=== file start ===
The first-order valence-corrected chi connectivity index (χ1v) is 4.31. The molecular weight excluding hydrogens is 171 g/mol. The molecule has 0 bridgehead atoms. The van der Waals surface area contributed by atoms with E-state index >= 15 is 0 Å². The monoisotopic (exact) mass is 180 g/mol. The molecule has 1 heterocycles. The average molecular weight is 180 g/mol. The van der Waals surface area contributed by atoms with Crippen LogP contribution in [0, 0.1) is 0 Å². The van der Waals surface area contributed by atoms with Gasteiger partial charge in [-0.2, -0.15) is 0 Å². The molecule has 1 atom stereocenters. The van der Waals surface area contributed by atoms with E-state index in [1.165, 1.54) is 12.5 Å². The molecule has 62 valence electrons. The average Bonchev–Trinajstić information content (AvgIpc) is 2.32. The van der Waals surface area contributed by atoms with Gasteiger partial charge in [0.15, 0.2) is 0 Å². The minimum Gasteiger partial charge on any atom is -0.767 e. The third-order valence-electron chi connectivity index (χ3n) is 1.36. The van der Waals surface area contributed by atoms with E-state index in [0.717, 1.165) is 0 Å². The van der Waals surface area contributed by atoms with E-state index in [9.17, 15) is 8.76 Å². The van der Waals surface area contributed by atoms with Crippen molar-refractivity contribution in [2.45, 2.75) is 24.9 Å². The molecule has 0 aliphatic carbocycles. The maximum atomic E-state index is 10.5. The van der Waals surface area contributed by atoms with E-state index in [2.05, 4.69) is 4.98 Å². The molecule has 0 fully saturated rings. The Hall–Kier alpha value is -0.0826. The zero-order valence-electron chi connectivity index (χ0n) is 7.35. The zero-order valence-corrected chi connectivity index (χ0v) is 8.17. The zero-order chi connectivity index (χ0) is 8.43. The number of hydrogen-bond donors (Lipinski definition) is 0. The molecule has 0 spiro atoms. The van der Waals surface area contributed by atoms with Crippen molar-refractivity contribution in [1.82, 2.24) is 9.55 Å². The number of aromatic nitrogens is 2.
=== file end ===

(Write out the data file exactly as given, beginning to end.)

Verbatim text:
The first-order valence-corrected chi connectivity index (χ1v) is 4.31. The molecular weight excluding hydrogens is 171 g/mol. The molecule has 0 bridgehead atoms. The van der Waals surface area contributed by atoms with E-state index >= 15 is 0 Å². The monoisotopic (exact) mass is 180 g/mol. The molecule has 1 heterocycles. The average molecular weight is 180 g/mol. The van der Waals surface area contributed by atoms with Crippen LogP contribution in [0, 0.1) is 0 Å². The van der Waals surface area contributed by atoms with Gasteiger partial charge in [-0.2, -0.15) is 0 Å². The molecule has 1 atom stereocenters. The van der Waals surface area contributed by atoms with E-state index in [1.165, 1.54) is 12.5 Å². The molecule has 62 valence electrons. The average Bonchev–Trinajstić information content (AvgIpc) is 2.32. The van der Waals surface area contributed by atoms with Gasteiger partial charge in [0.15, 0.2) is 0 Å². The minimum Gasteiger partial charge on any atom is -0.767 e. The third-order valence-electron chi connectivity index (χ3n) is 1.36. The van der Waals surface area contributed by atoms with E-state index in [0.717, 1.165) is 0 Å². The van der Waals surface area contributed by atoms with E-state index in [9.17, 15) is 8.76 Å². The van der Waals surface area contributed by atoms with Crippen molar-refractivity contribution in [2.45, 2.75) is 24.9 Å². The molecule has 0 aliphatic carbocycles. The maximum atomic E-state index is 10.5. The van der Waals surface area contributed by atoms with E-state index in [2.05, 4.69) is 4.98 Å². The molecule has 0 fully saturated rings. The Hall–Kier alpha value is -0.0826. The zero-order valence-electron chi connectivity index (χ0n) is 7.35. The zero-order valence-corrected chi connectivity index (χ0v) is 8.17. The zero-order chi connectivity index (χ0) is 8.43. The number of hydrogen-bond donors (Lipinski definition) is 0. The molecule has 0 spiro atoms. The van der Waals surface area contributed by atoms with Crippen molar-refractivity contribution in [1.82, 2.24) is 9.55 Å². The number of aromatic nitrogens is 2.